Governor Ikedi Ohakim of Imo State made a significant media showing last week. He visited the corporate headquarters of THISDAY and granted a thrilling interview which was carried in THISDAY newspaper of Friday, Nov. 6. Another interview was also generously splashed in Sunday Vanguard of Nov. 8, 2009.
Ikedi Ohakim is a peculiar guy. He is not a run of the mill politician – that is, if one can really call him a politician. He is a great salesman. I said this much in earlier articles published in this column. In “Deconstructing Ohakim’s ‘New Face of Imo State'” written in November 2007 and in “Ohakim’s Big Dream” which I scripted in January 2008, I acknowledged Ohakim’s dexterity in packaging and branding himself and his vision and referred to him as “a vociferous salesman”. Like a good salesman, he is not averse to stretching his sales pitch to the limits – or even beyond the limit. And he did so last week with obvious gusto.
For instance, Ohakim contended that among the 52 people who aspired to be governor of the state in 2007, he was the only one who had a document to show to the people. Of course, he must have been speaking in a lighter mood. Many people in Imo State and beyond are still in custody of the glossy copies of Martin Agbaso’s “My Agenda for Imo State”, Ifeanyi Ararume’s “A Life of Service”, Dr. Kema Chikwe’s “Mission to Transform: Development Blueprint for Imo State”, Steve Ahaneku’s “Putting Imo First: My Mission”, Charles Ugwu’s 2007 Manifesto, etc. Iyke Ibe, Sam Uwandu, and many of the other governorship aspirants of that year even had websites where their manifestoes were uploaded for the world at large.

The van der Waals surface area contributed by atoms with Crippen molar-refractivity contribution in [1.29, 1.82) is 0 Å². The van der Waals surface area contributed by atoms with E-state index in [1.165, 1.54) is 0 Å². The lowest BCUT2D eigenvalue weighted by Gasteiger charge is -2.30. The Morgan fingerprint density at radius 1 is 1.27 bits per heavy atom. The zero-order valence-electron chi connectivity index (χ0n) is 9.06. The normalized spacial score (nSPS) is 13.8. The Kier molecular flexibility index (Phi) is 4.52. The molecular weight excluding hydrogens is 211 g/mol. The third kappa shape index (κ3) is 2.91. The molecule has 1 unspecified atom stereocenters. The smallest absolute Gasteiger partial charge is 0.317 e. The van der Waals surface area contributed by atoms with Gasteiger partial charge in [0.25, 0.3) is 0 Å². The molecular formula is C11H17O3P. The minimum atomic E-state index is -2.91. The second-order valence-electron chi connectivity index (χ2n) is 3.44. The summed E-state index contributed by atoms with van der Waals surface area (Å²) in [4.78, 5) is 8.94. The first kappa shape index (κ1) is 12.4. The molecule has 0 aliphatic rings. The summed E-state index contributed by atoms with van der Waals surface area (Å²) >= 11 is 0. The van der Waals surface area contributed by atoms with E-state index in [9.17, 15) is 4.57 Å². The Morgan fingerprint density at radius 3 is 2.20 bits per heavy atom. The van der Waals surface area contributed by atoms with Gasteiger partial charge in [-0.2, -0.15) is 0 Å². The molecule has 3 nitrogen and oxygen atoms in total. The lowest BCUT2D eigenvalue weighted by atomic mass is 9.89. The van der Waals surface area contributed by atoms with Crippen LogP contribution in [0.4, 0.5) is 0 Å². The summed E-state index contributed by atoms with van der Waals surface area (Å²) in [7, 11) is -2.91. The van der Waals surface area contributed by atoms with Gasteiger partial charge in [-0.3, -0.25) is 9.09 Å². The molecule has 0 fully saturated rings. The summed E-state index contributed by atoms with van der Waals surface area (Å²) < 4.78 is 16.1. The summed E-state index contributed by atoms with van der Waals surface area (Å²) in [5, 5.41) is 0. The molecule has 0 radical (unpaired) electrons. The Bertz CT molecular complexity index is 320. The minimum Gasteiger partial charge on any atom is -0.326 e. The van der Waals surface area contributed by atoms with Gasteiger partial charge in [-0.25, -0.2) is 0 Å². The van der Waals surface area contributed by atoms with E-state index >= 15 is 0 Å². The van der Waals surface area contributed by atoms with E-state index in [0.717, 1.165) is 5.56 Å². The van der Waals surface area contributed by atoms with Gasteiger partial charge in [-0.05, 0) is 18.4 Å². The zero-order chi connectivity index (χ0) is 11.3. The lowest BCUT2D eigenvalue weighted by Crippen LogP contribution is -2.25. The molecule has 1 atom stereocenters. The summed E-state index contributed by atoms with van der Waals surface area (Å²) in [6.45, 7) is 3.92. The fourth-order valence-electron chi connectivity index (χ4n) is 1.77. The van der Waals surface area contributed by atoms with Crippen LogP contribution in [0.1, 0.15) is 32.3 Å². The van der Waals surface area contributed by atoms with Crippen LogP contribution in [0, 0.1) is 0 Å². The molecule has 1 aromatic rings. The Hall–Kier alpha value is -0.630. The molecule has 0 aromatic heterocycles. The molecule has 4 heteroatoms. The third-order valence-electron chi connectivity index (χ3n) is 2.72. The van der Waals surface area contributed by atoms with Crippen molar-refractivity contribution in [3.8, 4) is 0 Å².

Still, Ohakim is certainly among the lucky ones whom Chinua Achebe classified as “those whose nuts have been cracked for them by benevolent gods”. His emergence as governor stands as one of the greatest upsets of the 2007 General Elections. When Ohakim assumed power, he seemed like a poster boy of radicalism. The fiery speeches he delivered in the first year of his administration cast him in the mould of an iconoclast. With the seeming focus and the vision which he displayed in his initial speeches, expectation was very high that this enfant terrible would sanitize the Imo political space that had been farmed out to political demi-gods. And each of his speeches contained ex-tempore tirades against such people. Now, there is reason to wonder if he was just shaking the bench to create space for himself.